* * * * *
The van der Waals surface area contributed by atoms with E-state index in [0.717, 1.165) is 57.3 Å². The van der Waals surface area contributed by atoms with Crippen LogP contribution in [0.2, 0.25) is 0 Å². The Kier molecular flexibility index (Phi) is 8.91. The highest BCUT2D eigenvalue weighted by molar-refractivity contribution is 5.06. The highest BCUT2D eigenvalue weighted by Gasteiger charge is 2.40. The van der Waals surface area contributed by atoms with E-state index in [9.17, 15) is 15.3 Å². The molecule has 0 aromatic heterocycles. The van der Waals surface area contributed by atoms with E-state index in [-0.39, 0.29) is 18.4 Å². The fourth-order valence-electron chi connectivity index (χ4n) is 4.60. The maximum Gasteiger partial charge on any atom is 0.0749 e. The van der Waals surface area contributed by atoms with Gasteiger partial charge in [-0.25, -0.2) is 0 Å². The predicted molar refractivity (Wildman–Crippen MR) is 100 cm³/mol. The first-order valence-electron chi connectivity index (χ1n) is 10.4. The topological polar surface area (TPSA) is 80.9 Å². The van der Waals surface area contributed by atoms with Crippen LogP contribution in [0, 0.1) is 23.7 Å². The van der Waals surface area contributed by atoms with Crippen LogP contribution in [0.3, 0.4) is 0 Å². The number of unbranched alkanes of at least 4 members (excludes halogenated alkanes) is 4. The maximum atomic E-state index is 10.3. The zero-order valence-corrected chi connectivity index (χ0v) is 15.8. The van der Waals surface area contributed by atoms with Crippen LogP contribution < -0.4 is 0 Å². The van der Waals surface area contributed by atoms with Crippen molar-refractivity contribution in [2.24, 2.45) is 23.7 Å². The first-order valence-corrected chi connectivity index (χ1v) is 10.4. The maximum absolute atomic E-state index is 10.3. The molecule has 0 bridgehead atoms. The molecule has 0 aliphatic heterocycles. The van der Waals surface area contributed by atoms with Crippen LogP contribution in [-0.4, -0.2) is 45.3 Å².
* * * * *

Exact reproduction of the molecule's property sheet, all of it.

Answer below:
The van der Waals surface area contributed by atoms with E-state index in [0.717, 1.165) is 57.3 Å². The van der Waals surface area contributed by atoms with Crippen LogP contribution in [0.2, 0.25) is 0 Å². The Kier molecular flexibility index (Phi) is 8.91. The highest BCUT2D eigenvalue weighted by molar-refractivity contribution is 5.06. The highest BCUT2D eigenvalue weighted by Gasteiger charge is 2.40. The van der Waals surface area contributed by atoms with E-state index in [9.17, 15) is 15.3 Å². The molecule has 0 aromatic heterocycles. The van der Waals surface area contributed by atoms with E-state index in [-0.39, 0.29) is 18.4 Å². The fourth-order valence-electron chi connectivity index (χ4n) is 4.60. The maximum Gasteiger partial charge on any atom is 0.0749 e. The van der Waals surface area contributed by atoms with Gasteiger partial charge in [-0.25, -0.2) is 0 Å². The predicted molar refractivity (Wildman–Crippen MR) is 100 cm³/mol. The first-order valence-electron chi connectivity index (χ1n) is 10.4. The topological polar surface area (TPSA) is 80.9 Å². The van der Waals surface area contributed by atoms with Crippen LogP contribution in [0, 0.1) is 23.7 Å². The van der Waals surface area contributed by atoms with Crippen LogP contribution in [0.3, 0.4) is 0 Å². The number of unbranched alkanes of at least 4 members (excludes halogenated alkanes) is 4. The maximum atomic E-state index is 10.3. The zero-order valence-corrected chi connectivity index (χ0v) is 15.8. The van der Waals surface area contributed by atoms with Crippen LogP contribution < -0.4 is 0 Å². The van der Waals surface area contributed by atoms with Crippen molar-refractivity contribution in [2.24, 2.45) is 23.7 Å². The first-order valence-corrected chi connectivity index (χ1v) is 10.4. The maximum absolute atomic E-state index is 10.3. The molecule has 0 bridgehead atoms. The molecule has 0 aliphatic heterocycles. The van der Waals surface area contributed by atoms with Crippen LogP contribution in [-0.4, -0.2) is 45.3 Å².